Written by Don Brown
posted on May 13, 2012 07:38
Everyone loved those seventy degree days we enjoyed this past March. However, one of the downsides of what seems to be a developing trend of milder weather has been an increase in the population of ticks and the related incidence of Lyme disease. In Jefferson County there were 42 confirmed cases of Lyme disease in 2010 and 115 in 2011. With the type of winter we just experienced, cases in 2012 might just dwarf those figures. Taking this into consideration it behooves us to learn what we can about ticks, Lyme disease and most importantly what we can do in the way of prevention.
Lyme disease is caused by the bacterium, Borrelia burdorferi and is transmitted by the black legged tick, Ixodes scapularis, commonly referred to as the deer tick. The ticks have a two year life cycle. Adults lay eggs in the fall or spring. A larval stage hatches from the eggs and the larvae feed on the blood of small mammals or birds. The larvae molt into the nymph stage which feeds on small rodents, larger mammals and humans. The adult then emerges and feeds on larger mammals, deer and humans. The white tailed deer is the adult’s preferred source of nourishment. The tick becomes infected at any stage of development when the host species carries the bacteria, which it can then pass on.
The tick must feed on its host for at least twenty-four hours to transmit the bacteria.
The common symptoms of Lyme disease, developing in days or weeks, include a “bull’s eye” rash pattern around the bite as well as tiredness, headaches, fever, and joint and muscle aches. Some research has shown however, that up to twenty to thirty per cent of individuals never have a rash develop and up to forty per cent never see a tick. One commonly held misconception is that the more common dog tick is appreciably larger than the deer tick. While the very infectious nymph stage is only the size of a poppy seed, the adult deer tick can be just as large as the adult dog tick.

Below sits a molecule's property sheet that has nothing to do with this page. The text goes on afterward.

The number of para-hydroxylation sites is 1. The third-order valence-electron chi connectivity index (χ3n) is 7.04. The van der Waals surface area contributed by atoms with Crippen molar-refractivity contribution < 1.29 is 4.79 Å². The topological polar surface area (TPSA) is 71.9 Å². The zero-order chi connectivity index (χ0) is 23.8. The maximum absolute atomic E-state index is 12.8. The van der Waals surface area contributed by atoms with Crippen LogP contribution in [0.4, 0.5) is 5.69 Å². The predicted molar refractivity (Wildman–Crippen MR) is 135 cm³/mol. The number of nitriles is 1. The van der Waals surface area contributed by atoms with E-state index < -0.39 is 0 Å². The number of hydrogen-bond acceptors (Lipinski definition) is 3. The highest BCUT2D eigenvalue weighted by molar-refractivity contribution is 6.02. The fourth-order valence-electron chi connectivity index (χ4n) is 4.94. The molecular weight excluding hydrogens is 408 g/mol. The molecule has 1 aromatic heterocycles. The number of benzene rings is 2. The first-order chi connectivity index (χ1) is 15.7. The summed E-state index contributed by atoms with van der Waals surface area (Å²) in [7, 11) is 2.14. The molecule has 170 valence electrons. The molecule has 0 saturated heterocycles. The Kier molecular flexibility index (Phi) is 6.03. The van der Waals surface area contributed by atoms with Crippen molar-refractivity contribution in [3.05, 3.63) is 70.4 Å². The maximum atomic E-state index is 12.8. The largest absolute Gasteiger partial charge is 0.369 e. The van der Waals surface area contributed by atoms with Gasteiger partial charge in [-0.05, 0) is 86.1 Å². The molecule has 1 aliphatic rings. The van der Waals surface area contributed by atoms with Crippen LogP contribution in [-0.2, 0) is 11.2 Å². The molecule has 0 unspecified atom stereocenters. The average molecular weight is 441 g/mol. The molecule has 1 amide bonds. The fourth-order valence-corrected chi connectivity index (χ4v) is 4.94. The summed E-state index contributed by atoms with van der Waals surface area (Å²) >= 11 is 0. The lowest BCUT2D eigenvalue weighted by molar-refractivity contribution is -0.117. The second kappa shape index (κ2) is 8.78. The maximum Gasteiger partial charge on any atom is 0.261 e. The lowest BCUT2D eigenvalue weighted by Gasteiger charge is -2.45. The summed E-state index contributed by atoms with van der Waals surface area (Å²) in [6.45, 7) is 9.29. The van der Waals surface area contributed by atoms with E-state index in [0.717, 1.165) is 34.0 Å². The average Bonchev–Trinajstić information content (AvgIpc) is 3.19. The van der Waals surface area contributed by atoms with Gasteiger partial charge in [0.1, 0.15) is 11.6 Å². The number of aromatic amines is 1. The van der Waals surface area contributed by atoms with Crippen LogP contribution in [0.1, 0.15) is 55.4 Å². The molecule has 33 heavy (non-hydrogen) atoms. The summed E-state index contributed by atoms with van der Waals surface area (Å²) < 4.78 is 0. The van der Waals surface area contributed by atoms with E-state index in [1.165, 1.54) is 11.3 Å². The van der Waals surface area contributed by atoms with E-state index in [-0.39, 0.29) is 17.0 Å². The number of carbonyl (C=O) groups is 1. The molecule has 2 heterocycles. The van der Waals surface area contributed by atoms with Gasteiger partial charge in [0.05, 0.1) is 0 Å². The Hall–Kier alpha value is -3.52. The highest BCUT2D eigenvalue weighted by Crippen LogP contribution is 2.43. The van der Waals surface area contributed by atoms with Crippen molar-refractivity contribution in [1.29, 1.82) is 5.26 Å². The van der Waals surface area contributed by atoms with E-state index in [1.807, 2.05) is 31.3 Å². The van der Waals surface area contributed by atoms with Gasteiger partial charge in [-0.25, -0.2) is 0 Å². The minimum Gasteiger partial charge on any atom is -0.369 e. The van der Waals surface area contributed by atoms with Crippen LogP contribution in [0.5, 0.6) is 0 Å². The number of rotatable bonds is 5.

In terms of habitat, deer ticks are found in wooded brushy areas and grass lands. They prefer shady and moist locations. This information can be valuable in terms of prevention. Rarely, for instance, will they come off of trees. When walking trails, stay in the middle of the trail and avoid rubbing up against shrubs or herbaceous vegetation. Dressing properly when in tick areas is strongly recommended: wear a hat, long sleeved shirt, and long pants. Light colored clothing makes it easier to see ticks on your body. Tucking your pant legs into your socks or wearing blousers is another good idea. Insecticides containing DEET or Permethrin can also be utilized, but it is recommended they be applied to clothing instead of your skin. An organic remedy is the use of rose geranium oil, carried by health food stores or available online. Mix about 50 drops with 8 to 10 ounces of water and spray it on your skin.
It’s most important to examine yourself (and your children and pets) after being outdoors. Removing ticks is best accomplished with a pair of fine tweezers. Grab the tick as close to the skin as possible, never by the abdomen, and gently pull, being careful not to twist or jerk the “cute little critter.” Place the tick in a vial with alcohol. The local health department should be able to identify the tick to let you know if you need medical attention or not.
There are a number of things you can do around the home to reduce the risk of ticks being a problem, a few of these are as follows:
1. Keep your lawn mowed, and keep it clean of leaf debris and grass clippings.
2. Trim shrubbery, especially near walkways.
3. Place areas where children play, playhouses or swing sets in dry sunny locations, and mulch these areas with sand or gravel.
So when you are walking on the Macsherry Trail, or biking the Sissy Danforth Rivergate Trail, make sure there aren’t any ticks “hitching a ride” on your clothing. If you do find a bite, and have any concerns at all, consult your health care professional for further advice. “It is better to be safe than sorry.”
by Don Brown, Stewardship Coordinator, Thousand Islands Land Trust, Clayton, NY
Don Brown is TILT’s Stewardship Coordinator, responsible for managing conservation easements and fee-owned lands for TILT. A 1968 graduate of SUNY College of Environmental Science and Forestry, Don worked as a forester in St. Lawrence County with the New York State Department of Environmental Conservation from 1973 until retiring in 2003. Prior to that, he taught middle school science in Liverpool, NY. Don serves on the board of directors of Indian Creek Nature Center and the Ogdensburg Tree Commission. He is a past member of the St. Lawrence County Environmental Management Council, the Potsdam Tree Commission and the Northern New York Forest Owners Association.